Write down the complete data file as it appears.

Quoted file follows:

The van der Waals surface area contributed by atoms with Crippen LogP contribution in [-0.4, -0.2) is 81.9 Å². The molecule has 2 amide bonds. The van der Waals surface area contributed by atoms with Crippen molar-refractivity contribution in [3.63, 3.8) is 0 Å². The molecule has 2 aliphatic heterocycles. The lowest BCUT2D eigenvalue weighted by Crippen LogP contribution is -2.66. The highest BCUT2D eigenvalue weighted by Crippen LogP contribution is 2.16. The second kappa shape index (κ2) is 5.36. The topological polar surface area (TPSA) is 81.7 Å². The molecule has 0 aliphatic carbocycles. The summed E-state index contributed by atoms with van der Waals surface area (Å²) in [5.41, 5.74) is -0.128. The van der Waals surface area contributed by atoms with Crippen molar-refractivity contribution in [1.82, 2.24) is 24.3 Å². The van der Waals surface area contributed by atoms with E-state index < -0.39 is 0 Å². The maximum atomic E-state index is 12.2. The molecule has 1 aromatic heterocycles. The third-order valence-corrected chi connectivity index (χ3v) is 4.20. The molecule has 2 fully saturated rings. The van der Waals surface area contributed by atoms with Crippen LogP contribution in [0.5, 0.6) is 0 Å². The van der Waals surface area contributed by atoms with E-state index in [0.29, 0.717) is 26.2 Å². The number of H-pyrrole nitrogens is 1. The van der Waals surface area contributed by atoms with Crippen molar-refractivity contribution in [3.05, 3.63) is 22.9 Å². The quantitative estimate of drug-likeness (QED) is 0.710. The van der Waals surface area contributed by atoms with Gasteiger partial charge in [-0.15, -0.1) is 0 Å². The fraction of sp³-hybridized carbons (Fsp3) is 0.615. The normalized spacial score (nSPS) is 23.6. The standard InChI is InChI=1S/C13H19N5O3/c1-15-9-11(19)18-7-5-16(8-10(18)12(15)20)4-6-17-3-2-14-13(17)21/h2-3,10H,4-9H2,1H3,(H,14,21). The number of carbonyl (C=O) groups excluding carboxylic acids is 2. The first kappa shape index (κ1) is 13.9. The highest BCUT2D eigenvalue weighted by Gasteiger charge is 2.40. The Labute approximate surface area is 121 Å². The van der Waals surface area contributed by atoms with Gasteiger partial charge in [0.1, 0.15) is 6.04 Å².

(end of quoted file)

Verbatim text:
The van der Waals surface area contributed by atoms with Crippen LogP contribution in [-0.4, -0.2) is 81.9 Å². The molecule has 2 amide bonds. The van der Waals surface area contributed by atoms with Crippen molar-refractivity contribution in [3.63, 3.8) is 0 Å². The molecule has 2 aliphatic heterocycles. The lowest BCUT2D eigenvalue weighted by Crippen LogP contribution is -2.66. The highest BCUT2D eigenvalue weighted by Crippen LogP contribution is 2.16. The second kappa shape index (κ2) is 5.36. The topological polar surface area (TPSA) is 81.7 Å². The molecule has 0 aliphatic carbocycles. The summed E-state index contributed by atoms with van der Waals surface area (Å²) in [5.41, 5.74) is -0.128. The van der Waals surface area contributed by atoms with Crippen molar-refractivity contribution in [1.82, 2.24) is 24.3 Å². The van der Waals surface area contributed by atoms with E-state index < -0.39 is 0 Å². The maximum atomic E-state index is 12.2. The molecule has 1 aromatic heterocycles. The third-order valence-corrected chi connectivity index (χ3v) is 4.20. The molecule has 2 fully saturated rings. The van der Waals surface area contributed by atoms with Crippen LogP contribution in [0.5, 0.6) is 0 Å². The van der Waals surface area contributed by atoms with E-state index in [0.29, 0.717) is 26.2 Å². The number of H-pyrrole nitrogens is 1. The van der Waals surface area contributed by atoms with Crippen molar-refractivity contribution in [3.05, 3.63) is 22.9 Å². The quantitative estimate of drug-likeness (QED) is 0.710. The van der Waals surface area contributed by atoms with Gasteiger partial charge in [-0.15, -0.1) is 0 Å². The fraction of sp³-hybridized carbons (Fsp3) is 0.615. The normalized spacial score (nSPS) is 23.6. The standard InChI is InChI=1S/C13H19N5O3/c1-15-9-11(19)18-7-5-16(8-10(18)12(15)20)4-6-17-3-2-14-13(17)21/h2-3,10H,4-9H2,1H3,(H,14,21). The number of carbonyl (C=O) groups excluding carboxylic acids is 2. The first kappa shape index (κ1) is 13.9. The highest BCUT2D eigenvalue weighted by Gasteiger charge is 2.40. The Labute approximate surface area is 121 Å². The van der Waals surface area contributed by atoms with Gasteiger partial charge in [0.1, 0.15) is 6.04 Å².